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I remember seeing an Insta-story by one mom who is part of the Risen Motherhood ministry. She was doing a “day in the life” video series. The first video, she talked about how she gets up 3 days a week at 5am to go to the gym. Then comes home and has quiet time before her kids get up. This mom has 5 kids of her own. Ages ranging from 9 to 10 months. (I’m not sure about the exact ages. I’m just guessing by how old they looked in the videos I watched). Anyway, later she posted a video where she was teaching scriptures to her kids at breakfast.  After breakfast, she changed out of her pajamas and into normal day clothes. She looked fabulous for it taking 10 minutes. All day I kept looking at her stories thinking I haven’t worked out today. I only have one child and I’m still in sloppy clothes. Yes, I was comparing myself to this sweet mom who looked like she had it all together.

But at the end of the day she posted another video. This time she spoke about how there was a lot of things we did not see in the videos. Things like her lack of patience with her kids. Or her daily sin and selfishness. But through God’s grace she (and everyone else) can start over and try harder. It’s through God’s grace that we as moms are able to do the same for our children. They are sinners just like us. (Yes, even those cute toddlers). Moms you know, even on those hard days, that’s when God reminds us of what it’s like for Him to give us grace.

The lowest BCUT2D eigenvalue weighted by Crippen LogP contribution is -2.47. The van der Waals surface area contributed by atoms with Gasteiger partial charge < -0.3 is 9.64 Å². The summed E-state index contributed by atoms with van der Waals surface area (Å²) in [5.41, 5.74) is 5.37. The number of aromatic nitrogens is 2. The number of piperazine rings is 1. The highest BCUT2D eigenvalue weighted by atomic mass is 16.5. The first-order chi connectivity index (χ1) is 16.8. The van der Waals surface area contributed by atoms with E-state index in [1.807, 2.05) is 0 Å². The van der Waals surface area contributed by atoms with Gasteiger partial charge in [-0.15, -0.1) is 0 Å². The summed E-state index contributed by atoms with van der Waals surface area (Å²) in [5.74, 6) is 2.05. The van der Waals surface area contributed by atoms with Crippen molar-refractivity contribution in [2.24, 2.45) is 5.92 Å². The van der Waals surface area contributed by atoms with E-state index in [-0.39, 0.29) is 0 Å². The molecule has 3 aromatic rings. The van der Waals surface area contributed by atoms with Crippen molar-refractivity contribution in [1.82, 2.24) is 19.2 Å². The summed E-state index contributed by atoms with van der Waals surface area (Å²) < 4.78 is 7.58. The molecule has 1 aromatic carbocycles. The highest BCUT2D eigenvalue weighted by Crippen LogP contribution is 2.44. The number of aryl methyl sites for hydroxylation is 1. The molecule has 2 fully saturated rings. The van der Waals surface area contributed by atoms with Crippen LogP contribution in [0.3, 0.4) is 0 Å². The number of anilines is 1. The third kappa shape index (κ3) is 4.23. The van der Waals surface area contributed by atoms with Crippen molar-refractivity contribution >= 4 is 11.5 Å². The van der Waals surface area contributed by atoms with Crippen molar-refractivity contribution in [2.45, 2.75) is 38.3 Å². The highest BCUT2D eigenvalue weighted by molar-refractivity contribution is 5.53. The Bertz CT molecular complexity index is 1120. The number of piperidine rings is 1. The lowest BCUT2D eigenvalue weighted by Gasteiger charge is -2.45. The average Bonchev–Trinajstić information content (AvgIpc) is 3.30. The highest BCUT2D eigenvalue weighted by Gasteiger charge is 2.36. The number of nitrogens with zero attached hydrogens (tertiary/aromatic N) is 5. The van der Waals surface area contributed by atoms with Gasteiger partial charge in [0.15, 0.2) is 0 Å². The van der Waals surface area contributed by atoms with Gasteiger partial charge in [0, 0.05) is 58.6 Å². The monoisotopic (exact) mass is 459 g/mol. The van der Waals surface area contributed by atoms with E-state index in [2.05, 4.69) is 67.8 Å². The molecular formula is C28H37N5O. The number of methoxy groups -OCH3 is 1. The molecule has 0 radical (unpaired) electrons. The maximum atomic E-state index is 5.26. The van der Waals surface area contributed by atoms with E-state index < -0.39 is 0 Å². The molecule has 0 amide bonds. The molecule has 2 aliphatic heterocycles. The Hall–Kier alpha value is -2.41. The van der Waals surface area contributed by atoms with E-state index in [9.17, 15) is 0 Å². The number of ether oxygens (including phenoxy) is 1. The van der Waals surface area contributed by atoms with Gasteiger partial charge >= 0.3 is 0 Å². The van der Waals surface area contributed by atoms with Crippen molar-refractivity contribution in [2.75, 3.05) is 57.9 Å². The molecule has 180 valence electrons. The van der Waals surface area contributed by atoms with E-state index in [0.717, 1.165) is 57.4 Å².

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Even though I was terrible at being a stay-at-home mom, I realized that other moms struggle with the same thoughts. I know several full-time stay-at-home moms who work hard to give their kids a great education, attention, teaching moments and love all day. Every day. Unlike me, many don’t have a nanny that takes over in the middle of the day. For many they don’t get to leave the house and go to a job of their own. Their job is being there for those kiddos.

In those few days I saw a small glimpse of what many amazing women do throughout the world. Stay-at-home moms rock. They have the HARDEST job. It’s also one that will leave an impact for generations to come.

If you know a stay-at-home mom or are one then I want you to remember that you are doing some BIG things. It may not feel like it on those rough days. Yes, it’s a job you may not see evidence of your hard work for years to come. But don’t give-up. Don’t compare yourself to other moms. And don’t do it alone.

God calls us to be in a community together. Not just at church. Yes, it’s hard to reach out to another mom when you’re too busy with your own kids each day. But I promise there is a mom out there that needs a friend, help or someone to talk to who knows what they’re going through. So find another mom in your community to befriend. Someone you don’t know already. You never know how it will bless that mom. It may give her that extra energy she needs to raise her kiddos the way she has always hoped.

What are some struggles you face as a stay-at-home mom?

How can others help you on days when things are going rough?

What are some ways you stay encourgaed?